My baby girl turns six months old tomorrow, and I can’t stop crying.
I have been kind of weepy about her half-birthday all week. I know everyone says everything goes by even faster with second (and subsequent) children because you’re that much busier, and, yes, wow, it is so true. Whenever we start getting close to the 25th of the month, I start lamenting about how quickly she’s growing up. How it’s all going by too quickly.
When D was a baby, I was excited and awed each time he turned a month older. It was just another day to celebrate his amazingness and OMG did you know he can do THIS now??? But with C, I feel sad and guilty. I feel like I spend much less time with her. No, I know I spend less time with her.
D, being the oldest, had nothing but my full attention for 22 entire months. He still gets the majority of my attention, I would bet, since he downright demands it. Little C, sweetly looking around the room and just happy to be part of things, gets less. Younger kids really get the shaft, it appears.
She’s turning six months old, in just a matter of hours, and I’m trying to cling to every second of her babyness. But she’s about to reach that half-way point to toddler-hood. She’s halfway to eating birthday cake, but that CAN’T be right because she’s barely started eating cereal and sweet potatoes! How can so much change in six months?
She’s already creeping and crawling and hitching herself all over the room. She stands hanging onto her activity table or the ride-on car. She is steady on her feet, and if she’s anything like D, she will be taking her first steps in two months, and full-out running in just three months. How is this possible already? She has only tasted applesauce once! We haven’t even bought her puffs yet!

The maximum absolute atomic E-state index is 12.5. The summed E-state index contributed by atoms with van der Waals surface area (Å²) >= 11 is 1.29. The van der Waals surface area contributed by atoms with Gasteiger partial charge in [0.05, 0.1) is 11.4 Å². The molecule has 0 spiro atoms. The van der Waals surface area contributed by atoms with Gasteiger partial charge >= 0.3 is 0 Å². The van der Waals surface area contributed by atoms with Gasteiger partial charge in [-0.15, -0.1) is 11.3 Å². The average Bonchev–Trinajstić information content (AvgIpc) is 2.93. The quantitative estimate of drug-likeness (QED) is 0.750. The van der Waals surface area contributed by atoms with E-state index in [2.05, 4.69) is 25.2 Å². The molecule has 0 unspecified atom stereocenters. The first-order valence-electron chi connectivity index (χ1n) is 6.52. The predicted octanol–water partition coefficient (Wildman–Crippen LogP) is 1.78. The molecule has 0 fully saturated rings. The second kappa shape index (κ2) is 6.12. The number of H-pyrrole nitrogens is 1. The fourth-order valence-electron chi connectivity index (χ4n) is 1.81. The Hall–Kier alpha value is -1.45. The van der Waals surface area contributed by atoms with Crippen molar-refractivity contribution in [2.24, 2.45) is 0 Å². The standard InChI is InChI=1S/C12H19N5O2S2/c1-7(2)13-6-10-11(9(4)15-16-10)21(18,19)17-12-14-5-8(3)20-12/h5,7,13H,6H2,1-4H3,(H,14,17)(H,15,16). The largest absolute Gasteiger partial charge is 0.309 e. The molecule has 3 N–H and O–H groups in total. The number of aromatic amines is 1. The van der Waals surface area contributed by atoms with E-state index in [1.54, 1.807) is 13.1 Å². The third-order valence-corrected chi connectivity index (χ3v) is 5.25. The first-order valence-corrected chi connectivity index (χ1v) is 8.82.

I was very touched by Melissa’s post today at Dear Baby. She talked about the guilt working mothers feel, and oh, did I ever identify. I know I’m extra-sensitive to C’s half-birthday because I’m terrified that I have wasted her babyhood. I know it wasn’t like I really had a choice not to work, but it’s still terrifying to think you have lost something you can never get back.
I feel like crying I do cry over my guilt of working more than I did when D was a baby, or not being as present in her life, I remind myself of something important:
Yes, I am spending less time with C than I did with D when he was a baby. But Darling Husband is getting to spend much, much more time with C and D than ever before.
For the first two years of D’s life, Darling Husband never got to spend a lot of time with him — and hardly ANY time solo with him — because of his work schedule. Since C turned six weeks old and the work situation was kind of shaken up, he has been able to spend a lot more time with both kids.
On the mornings when I work, he is with them — playing with them and making pancakes and changing diapers and orchestrating naps. He is doing all of the things that I used to do daily, only now I am not there daily. He is getting special time with them, and we no longer have that constant aching feeling that he is missing out. That he is never with them.
It’s hard to keep that perspective sometimes, but when I do remember it, I feel better. Yes, I’m working more. Yes, I’m seeing the kids less. But they are getting to spend more time with their Daddy. They are lucky enough to always have Mommy or Daddy with them, day in and day out.
They are so lucky.
And so are we.